ANNAPOLIS — State lawmakers in the House and Senate overwhelmingly passed a budget package over the objections of Gov. Larry Hogan hours before the end of the 2015 Maryland General Assembly session.
A conference committee agreement hammered out by the House and Senate was passed by party line votes of 90-39 and 33-13, respectively.
Earlier in the day, Democratic legislative leaders said they continued to work toward a budget compromise with Hogan, the Republican, but expressed some frustration as they enter the final hours of the 2015 session.
The vote ended what was a practical stalemate. Both sides had expressed hope that negotiations would bridge the divide between a conference committee’s compromise and Hogan’s desire to for a fiscally sound budget that didn’t use money initially intended to ease an underfunded pension fund.
Senate President Thomas V. Mike Miller Jr. said late Monday afternoon that he “hasn’t heard from the governor since this morning.
“We can’t negotiate against ourselves,” Miller said.
Hogan, for his part told reporters that he also had not heard from legislators.
The vote was not unexpected. Legislative leaders made it clear they would pass the budget before the end of the 90-day session rather than go into an extended session that would begin tomorrow.
Lawmakers from both the House and Senate met over the weekend to craft a budget compromise that reconciled differing spending plans passed in each chamber. Hogan Friday sent down a third supplemental budget that proposed to strike $75 million in additional pension payments that the General Assembly sought to use to help pay for a 2 percent cost-of-living increase to state employees and to fully fund a non-mandatory education formula. Hogan funded neither in the budget he proposed in January, just one day after being sworn in.
“The governor has the money to do that,” Miller said of the House and Senate compromise budget.
Miller told reporters he thought the overwhelming passage of the budget in both the House and the Senate signaled an “Age of Aquarius” where the governor and legislature worked together.
“You go through 86 days of singing ‘Happy Days are Here Again’ to hear Friday before the end of the budget process that we’re going to take $75 million off the table and we need to negotiate down things that we previously funded,” said Senate President Thomas V. Mike Miller.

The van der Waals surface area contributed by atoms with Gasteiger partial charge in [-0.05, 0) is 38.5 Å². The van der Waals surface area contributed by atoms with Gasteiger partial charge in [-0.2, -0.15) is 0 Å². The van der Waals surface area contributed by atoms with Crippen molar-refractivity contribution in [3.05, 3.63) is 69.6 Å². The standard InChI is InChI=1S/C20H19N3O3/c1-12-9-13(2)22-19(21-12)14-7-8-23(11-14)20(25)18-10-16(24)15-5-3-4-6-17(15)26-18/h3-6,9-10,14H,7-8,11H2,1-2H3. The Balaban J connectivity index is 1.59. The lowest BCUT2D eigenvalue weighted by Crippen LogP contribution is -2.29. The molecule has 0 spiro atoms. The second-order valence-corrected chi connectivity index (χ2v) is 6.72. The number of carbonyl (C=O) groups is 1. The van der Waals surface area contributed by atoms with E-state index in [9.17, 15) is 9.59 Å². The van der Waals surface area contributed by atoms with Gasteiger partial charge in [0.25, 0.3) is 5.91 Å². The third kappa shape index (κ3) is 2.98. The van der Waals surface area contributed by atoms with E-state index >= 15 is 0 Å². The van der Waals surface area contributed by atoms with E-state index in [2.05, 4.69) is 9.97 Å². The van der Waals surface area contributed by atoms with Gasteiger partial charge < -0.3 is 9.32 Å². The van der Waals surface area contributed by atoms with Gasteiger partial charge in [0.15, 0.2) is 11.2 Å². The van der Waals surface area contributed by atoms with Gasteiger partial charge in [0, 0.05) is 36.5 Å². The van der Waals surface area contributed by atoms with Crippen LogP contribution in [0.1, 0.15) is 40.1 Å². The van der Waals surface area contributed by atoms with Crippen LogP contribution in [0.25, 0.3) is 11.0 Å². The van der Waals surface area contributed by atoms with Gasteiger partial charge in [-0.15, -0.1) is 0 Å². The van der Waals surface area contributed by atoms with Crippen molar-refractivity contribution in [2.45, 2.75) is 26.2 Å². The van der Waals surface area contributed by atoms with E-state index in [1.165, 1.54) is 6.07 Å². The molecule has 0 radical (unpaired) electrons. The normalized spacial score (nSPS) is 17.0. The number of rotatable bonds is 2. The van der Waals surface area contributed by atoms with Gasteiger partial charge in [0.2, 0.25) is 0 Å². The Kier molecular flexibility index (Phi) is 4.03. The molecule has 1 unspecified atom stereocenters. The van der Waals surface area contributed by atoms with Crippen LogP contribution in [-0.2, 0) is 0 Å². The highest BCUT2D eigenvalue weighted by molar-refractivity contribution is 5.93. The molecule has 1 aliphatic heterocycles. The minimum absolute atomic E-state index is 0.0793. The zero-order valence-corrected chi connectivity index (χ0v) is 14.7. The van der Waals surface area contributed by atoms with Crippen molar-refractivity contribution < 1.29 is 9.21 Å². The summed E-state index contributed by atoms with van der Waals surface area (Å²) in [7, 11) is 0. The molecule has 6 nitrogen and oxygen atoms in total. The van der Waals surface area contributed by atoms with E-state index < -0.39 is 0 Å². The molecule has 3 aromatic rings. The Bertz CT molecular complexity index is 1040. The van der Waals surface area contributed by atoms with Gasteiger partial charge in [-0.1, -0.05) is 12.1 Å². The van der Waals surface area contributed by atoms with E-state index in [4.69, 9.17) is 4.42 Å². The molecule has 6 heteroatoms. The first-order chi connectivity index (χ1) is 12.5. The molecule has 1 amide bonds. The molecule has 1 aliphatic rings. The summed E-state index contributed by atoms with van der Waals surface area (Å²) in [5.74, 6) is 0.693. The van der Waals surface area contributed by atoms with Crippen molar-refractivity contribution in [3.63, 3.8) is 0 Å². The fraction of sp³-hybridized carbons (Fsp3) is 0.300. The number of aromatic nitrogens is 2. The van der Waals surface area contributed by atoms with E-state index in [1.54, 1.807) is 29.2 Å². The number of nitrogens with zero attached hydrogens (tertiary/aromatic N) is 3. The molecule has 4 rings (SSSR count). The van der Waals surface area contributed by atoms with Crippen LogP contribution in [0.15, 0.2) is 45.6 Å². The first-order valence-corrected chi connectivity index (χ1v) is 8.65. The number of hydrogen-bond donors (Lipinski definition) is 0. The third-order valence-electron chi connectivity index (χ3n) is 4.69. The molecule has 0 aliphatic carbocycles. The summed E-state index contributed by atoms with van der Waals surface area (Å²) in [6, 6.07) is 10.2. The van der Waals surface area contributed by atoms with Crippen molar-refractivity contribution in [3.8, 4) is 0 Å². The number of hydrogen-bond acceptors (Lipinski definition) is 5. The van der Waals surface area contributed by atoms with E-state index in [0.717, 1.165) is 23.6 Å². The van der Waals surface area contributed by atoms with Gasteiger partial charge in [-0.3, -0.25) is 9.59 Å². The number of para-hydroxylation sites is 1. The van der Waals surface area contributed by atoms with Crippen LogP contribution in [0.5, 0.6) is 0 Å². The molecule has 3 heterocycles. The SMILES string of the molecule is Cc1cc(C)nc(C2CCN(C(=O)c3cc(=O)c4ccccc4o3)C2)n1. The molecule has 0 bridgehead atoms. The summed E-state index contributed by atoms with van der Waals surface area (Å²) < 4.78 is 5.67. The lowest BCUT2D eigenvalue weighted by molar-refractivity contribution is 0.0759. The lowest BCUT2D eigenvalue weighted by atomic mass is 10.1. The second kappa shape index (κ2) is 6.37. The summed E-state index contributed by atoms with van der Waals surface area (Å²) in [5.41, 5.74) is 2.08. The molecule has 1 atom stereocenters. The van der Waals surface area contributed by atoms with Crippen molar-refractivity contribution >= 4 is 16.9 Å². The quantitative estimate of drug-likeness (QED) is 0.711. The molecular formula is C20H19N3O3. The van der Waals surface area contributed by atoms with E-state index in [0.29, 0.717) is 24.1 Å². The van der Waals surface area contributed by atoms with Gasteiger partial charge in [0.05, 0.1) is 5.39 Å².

Miller has been an ally to Hogan in the legislature, but Monday, 14 hours before the close of the 2015 session, he had strong words for the governor.
“We can’t negotiate against ourselves and we’re not going to go backwards on public education,” Miller said. “We’re not going to go backwards in terms of our state employees. We’re not going to go backwards in terms of our Medicaid family.
“Now is not the time to negotiate. Now is the time to legislate and move forward,” Miller said.
He and other legislators said they wanted Hogan to continue to support a budget he said he approved of when the Senate passed it late last month
“Three weeks ago, we heard form the governor on the budget — he told us he was happy with it,” said House Speaker Michael E. Busch.
“This should be a point where all sides come together and declare that they did what was in the best interests of the citizens of the state from a democratic process,” Busch said.
Republicans in the Senate were ready to vote against the conference committee plan.
“All 14 Republicans supported the budget two weeks ago when we passed it in the Senate,” said Sen. J.B. Jennings, R-Baltimore and Harford County and the Senate minority leader. “It was a fiscally responsible budget. It brought the deficit under control. The conference committee that met last week really dynamically changed that.”
Ultimately, the vote became a party call and Republicans in both chambers voted against the compromise worked out by House and Senate Democrats without the governor.
Similarly, Douglass Mayer, a spokesman for Hogan, said the governor’s support was for the Senate version of the budget.
“The conference committee, what they did is not what the Senate passed,” Mayer said. “It’s different, and that’s where the problem is here.”
Legislators appear worried that Hogan will keep his word and not use $200 million that was fenced off to pay for education, raises, Medicaid and other priorities. Lawmakers cannot force the governor to spend the money but they can place restrictions on how he spends it.
The hope over the last few weeks was that Hogan, who has tried to paint himself as a fiscally conservative governor who is willing to work with Democrats, would seek to avoid a political hit that might come with deciding not to spend the money.
But Hogan continues to send a message that he will not spend the money if it means continuing structural deficits into the future and not contributing more to a state pension system that is only 68 percent funded.
“The governor said on Saturday that he can’t spend the fenced-off money,” Mayer said. “That budget is no longer as fiscally responsible as the governor needed it to be. He can’t spend that money.”
Mayer said the conference committee budget will put the state in a “$250 million hole for this year (fiscal 2016).”
Mayer said Hogan’s proposed compromise would move “back closer to what the Senate did” while also withdrawing the last two supplemental budget proposals, dropping the controversial proposed spending for non-public schools, while providing 75 percent of the non-mandatory education spending and fully funding state employee raises.
Funding Medicaid and other priorities not covered in Hogan’s compromise proposal would be left to Democrats to decide how to best handle, Mayer said.